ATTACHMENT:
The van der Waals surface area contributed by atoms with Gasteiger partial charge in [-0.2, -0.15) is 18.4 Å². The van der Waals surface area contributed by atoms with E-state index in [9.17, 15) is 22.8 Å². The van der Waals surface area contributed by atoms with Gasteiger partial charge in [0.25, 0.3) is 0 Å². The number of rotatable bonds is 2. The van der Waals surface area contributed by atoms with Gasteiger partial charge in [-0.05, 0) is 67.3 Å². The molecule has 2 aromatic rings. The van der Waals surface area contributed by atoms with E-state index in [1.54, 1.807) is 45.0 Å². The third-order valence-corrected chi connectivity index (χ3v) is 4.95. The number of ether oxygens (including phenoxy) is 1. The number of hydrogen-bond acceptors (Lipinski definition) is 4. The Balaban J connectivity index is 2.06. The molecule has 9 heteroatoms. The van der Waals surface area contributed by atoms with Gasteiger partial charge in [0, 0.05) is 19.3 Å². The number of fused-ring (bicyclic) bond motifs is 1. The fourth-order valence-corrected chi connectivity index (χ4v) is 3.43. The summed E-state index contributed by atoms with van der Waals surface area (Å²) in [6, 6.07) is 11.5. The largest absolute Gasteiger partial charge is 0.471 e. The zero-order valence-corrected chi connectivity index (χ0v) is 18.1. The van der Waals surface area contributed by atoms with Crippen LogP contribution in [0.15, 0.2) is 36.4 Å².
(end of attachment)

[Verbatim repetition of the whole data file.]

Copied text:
The van der Waals surface area contributed by atoms with Gasteiger partial charge in [-0.2, -0.15) is 18.4 Å². The van der Waals surface area contributed by atoms with E-state index in [9.17, 15) is 22.8 Å². The van der Waals surface area contributed by atoms with Gasteiger partial charge in [0.25, 0.3) is 0 Å². The number of rotatable bonds is 2. The van der Waals surface area contributed by atoms with Gasteiger partial charge in [-0.05, 0) is 67.3 Å². The molecule has 2 aromatic rings. The van der Waals surface area contributed by atoms with E-state index in [1.54, 1.807) is 45.0 Å². The third-order valence-corrected chi connectivity index (χ3v) is 4.95. The number of ether oxygens (including phenoxy) is 1. The number of hydrogen-bond acceptors (Lipinski definition) is 4. The Balaban J connectivity index is 2.06. The molecule has 9 heteroatoms. The van der Waals surface area contributed by atoms with Gasteiger partial charge in [0, 0.05) is 19.3 Å². The number of fused-ring (bicyclic) bond motifs is 1. The fourth-order valence-corrected chi connectivity index (χ4v) is 3.43. The summed E-state index contributed by atoms with van der Waals surface area (Å²) in [6, 6.07) is 11.5. The largest absolute Gasteiger partial charge is 0.471 e. The zero-order valence-corrected chi connectivity index (χ0v) is 18.1. The van der Waals surface area contributed by atoms with Crippen LogP contribution in [0.15, 0.2) is 36.4 Å².